New Year's revellers around the world defied fears of a terror attack, to see in 2016 without any major incidents. With Belgium cancelling its massive fireworks display in Brussels and London's police officers having their leave cancelled at the last minute, the threat of an Islamic State-inspired terror attack disrupting celebrations appeared high.
Thankfully the concerns were unfounded and millions of people took to the streets in major cities around the world seemingly unfazed by unprecedented levels of security and surveillance. While some events were cancelled and major attractions, such as Moscow's Red Square, were rendered off-limits to the public, there was a "business-as-usual" feel throughout much of Europe and North America.
One place where things did not run as planned, however, was the German city of Munich. Just hours before the midnight celebrations police evacuated two major railway stations after receiving a tip-off that up to seven suicide bombers loyal to Islamic State (Isis) were plotting an imminent attack.
Munich Central and Pasing station were completely cleared while the order from police was for revellers to avoid crowds. Details of the threat were provided by a "friendly intelligence agency" according to Germany's interior minister Joachim Herrmann.
Both stations opened a few hours after being evacuated. "I am happy that nothing has so far happened and I hope it stays that way," Herrmann said.
New York threat
In the US, President Barack Obama had been given an extensive briefing on the threat of a New Year's attack in major cities, including New York, Los Angeles and Washington. Around 6,000 officers were deployed to Times Square alone, helping to keep the peace throughout a major fireworks display.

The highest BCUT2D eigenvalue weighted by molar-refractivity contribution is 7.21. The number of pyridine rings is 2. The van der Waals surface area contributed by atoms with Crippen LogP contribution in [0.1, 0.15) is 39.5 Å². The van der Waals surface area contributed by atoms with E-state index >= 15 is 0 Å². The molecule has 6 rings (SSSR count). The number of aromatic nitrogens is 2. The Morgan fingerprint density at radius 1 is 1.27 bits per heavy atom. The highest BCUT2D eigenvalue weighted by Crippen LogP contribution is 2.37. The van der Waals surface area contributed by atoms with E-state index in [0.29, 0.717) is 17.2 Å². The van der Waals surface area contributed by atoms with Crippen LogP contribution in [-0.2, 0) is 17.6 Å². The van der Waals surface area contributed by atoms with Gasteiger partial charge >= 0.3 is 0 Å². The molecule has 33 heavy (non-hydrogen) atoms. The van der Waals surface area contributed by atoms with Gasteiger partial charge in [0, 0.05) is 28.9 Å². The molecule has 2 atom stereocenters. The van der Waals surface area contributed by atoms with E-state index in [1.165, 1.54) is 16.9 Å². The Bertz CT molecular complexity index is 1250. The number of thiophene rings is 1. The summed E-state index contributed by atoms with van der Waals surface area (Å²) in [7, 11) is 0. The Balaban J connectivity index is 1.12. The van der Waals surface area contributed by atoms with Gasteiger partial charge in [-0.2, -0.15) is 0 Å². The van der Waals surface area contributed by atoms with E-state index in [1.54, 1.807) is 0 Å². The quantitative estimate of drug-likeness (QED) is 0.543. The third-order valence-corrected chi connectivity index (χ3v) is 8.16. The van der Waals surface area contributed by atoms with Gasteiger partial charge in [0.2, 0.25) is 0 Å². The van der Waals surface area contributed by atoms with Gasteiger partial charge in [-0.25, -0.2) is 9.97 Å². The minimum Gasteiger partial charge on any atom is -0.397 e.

In London the Metropolitan Police deployed 3,000 officers in the city centre to protect millions of revellers, but they were only faced with isolated incidents of alcohol-related violence.
Celebrations were muted in Brussels, where the annual fireworks display that typically attracts hundreds of thousands of people was called off after police learned of a plot, allegedly inspired by Isis (Daesh), to attack the Belgian capital between Christmas and New Year.
Paris' fireworks display was also cancelled, although the mass gathering on the Champs-Élysées went ahead as usual. Paris mayor Anne Hidalgo did her best to ensure the city was in good spirits, saying the citizens needs a celebration after what it has gone through in 2015. IS terrorists killed 130 people in an attack on 13 November, while 22 others were killed during five attacks – including at the officers of the Charlie Hebdo satirical magazine – in January.
Russian authorities took no chances in Moscow, however, with the city's famous Red Square closed off to the public, despite it being a traditional gathering place for tens of thousands of people wanting to see in the New Year. "It's no secret that Moscow is one of the choice targets for terrorists," Moscow's mayor, Sergei Sobyanin, said recently.
Police in Turkey earlier in the week confirmed that two men – both reportedly Turkish nationals who had sworn allegiance to IS – had been arrested on suspicion of planning New Year suicide attacks in the capital, Ankara. The two had apparently intended to stage an attack in the city's main Kizilay square, The Guardian reported, where hundreds of people gathered to see in the new year.
Similar arrests were made in Indonesia, where two members of China's Uighur minority were arrested on suspicion of plotting New Year's Eve terror attacks in the capital Jakarta, according to Lebanon's Al-Manar. The Indian capital Delhi was also put under tight security, with police ordered to carry out stringent checks on vehicles moving within the city.
The measures came as intelligence suggested that 20 terrorists have entered the country from Pakistan and are planning an imminent attack. Police were monitoring restaurants, hotels and bars in the city and established a number of checkpoints, according to broadcaster NDTV.
In Dubai a massive blaze engulfed the five-star Address Hotel just hours before the UAE's biggest city put on its New Year's Eve fireworks display, sparking fears of a terror attack. Although the cause of the blaze has not yet been established is was later established that it was not thought to be terror related.
There was doubt as to whether the fireworks display planned for the nearby Burj Khalifa, the world's tallest building, would go off at midnight following the fire, but they did to the delight of the thousands present.